By Nick Zulovich, Editor
May 11, 2012
WESTLAKE VILLAGE, Calif. — The number of new-vehicle financing contracts for 72 months or longer might have softened slightly in April from the previous month, but J.D. Power and Associates senior director Thomas King told SubPrime Auto Finance News the figures remain “at record levels from a historical perspective.”
J.D. Power’s April Industry Health Review showed new-model financing deals for at least 72 months constituted 29.3 percent of new-vehicle sales last month. While that level represented a 2.9-percent softening from March’s reading of 30.1 percent, it was still 19.9 percent higher than a year earlier.
“I wouldn’t classify 72-month contracts as losing momentum. While 72-month penetration dropped slightly from March, it remains at record levels from a historical perspective,” King explained.
“Demand for extended term loans remains (and is expected to remain) strong as buyers look to keep monthly payments low in the context of lower incentives and elevated average transaction prices,” he continued.
King then touched on what kinds of buyers predominantly are falling into the 72-month contract category.
“Across buyer credit tiers, demand for 72-month loans is highest among buyers with the lowest credit scores,” King noted. “Since buyers with lower credit scores are a major contributor to the overall growth in industry sales, they are a becoming a larger opportunity for lenders looking to grow their portfolio.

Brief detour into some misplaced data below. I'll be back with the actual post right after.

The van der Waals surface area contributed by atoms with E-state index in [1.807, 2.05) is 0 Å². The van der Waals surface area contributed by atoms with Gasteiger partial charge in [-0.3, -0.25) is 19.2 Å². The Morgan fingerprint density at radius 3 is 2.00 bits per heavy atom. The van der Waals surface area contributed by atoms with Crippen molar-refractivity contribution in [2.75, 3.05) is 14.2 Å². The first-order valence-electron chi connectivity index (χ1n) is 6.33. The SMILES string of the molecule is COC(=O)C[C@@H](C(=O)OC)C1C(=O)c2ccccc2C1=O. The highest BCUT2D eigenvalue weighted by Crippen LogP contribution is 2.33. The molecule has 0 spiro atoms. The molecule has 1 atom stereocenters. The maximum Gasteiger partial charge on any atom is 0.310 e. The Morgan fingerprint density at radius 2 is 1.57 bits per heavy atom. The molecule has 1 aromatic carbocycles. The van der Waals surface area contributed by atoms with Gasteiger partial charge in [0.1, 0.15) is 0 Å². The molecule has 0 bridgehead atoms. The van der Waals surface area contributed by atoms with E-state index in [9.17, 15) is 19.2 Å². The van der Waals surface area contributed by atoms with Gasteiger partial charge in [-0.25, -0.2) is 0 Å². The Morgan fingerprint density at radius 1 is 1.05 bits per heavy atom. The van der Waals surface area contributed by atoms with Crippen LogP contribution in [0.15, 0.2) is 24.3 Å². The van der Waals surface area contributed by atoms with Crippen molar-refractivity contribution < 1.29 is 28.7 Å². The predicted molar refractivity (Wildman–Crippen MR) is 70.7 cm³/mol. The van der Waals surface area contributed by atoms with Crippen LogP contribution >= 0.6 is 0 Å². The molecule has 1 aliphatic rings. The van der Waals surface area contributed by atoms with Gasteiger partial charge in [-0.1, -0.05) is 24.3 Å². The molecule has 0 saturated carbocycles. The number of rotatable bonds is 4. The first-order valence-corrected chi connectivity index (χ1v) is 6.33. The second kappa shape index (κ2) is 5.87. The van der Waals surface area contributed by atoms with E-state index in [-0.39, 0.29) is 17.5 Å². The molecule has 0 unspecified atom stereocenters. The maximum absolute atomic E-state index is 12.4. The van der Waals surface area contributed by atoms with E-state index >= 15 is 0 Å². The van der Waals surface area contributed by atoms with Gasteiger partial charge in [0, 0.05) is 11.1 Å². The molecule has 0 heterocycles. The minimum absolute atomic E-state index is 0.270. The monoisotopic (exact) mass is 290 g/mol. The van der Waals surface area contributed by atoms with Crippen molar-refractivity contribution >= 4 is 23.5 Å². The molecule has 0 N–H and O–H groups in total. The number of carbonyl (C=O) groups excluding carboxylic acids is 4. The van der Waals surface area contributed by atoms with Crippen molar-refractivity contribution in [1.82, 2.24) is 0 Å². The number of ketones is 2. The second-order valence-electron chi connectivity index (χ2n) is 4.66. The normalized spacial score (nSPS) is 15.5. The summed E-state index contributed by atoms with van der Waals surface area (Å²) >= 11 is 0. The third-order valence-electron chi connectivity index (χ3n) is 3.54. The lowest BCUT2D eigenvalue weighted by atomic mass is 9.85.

“Although the use of extended term loans does increase the risk associated with a finance contract (from a lender perspective), a combination of strong residual values on new vehicles and strong used vehicle prices (which means that buyers with a trade can reduce their loan to value ratio) are helping to mitigate that risk,” he went on to say.
Beyond the overall readings, J.D. Power’s data also showed which vehicle categories have the highest levels of 72-month contracts.
All 10 vehicle segments the firm tracks posted year-over-year sales gains of at least 9 percent where the financing was written for 72 months or more. The highest sales percentages came from opposites as far as fuel efficiency — large pickups (48 percent) and subcompacts (40 percent).
Each category except the premium conventional segment had sales percentages between 22 and 38 percent, according to J.D. Power.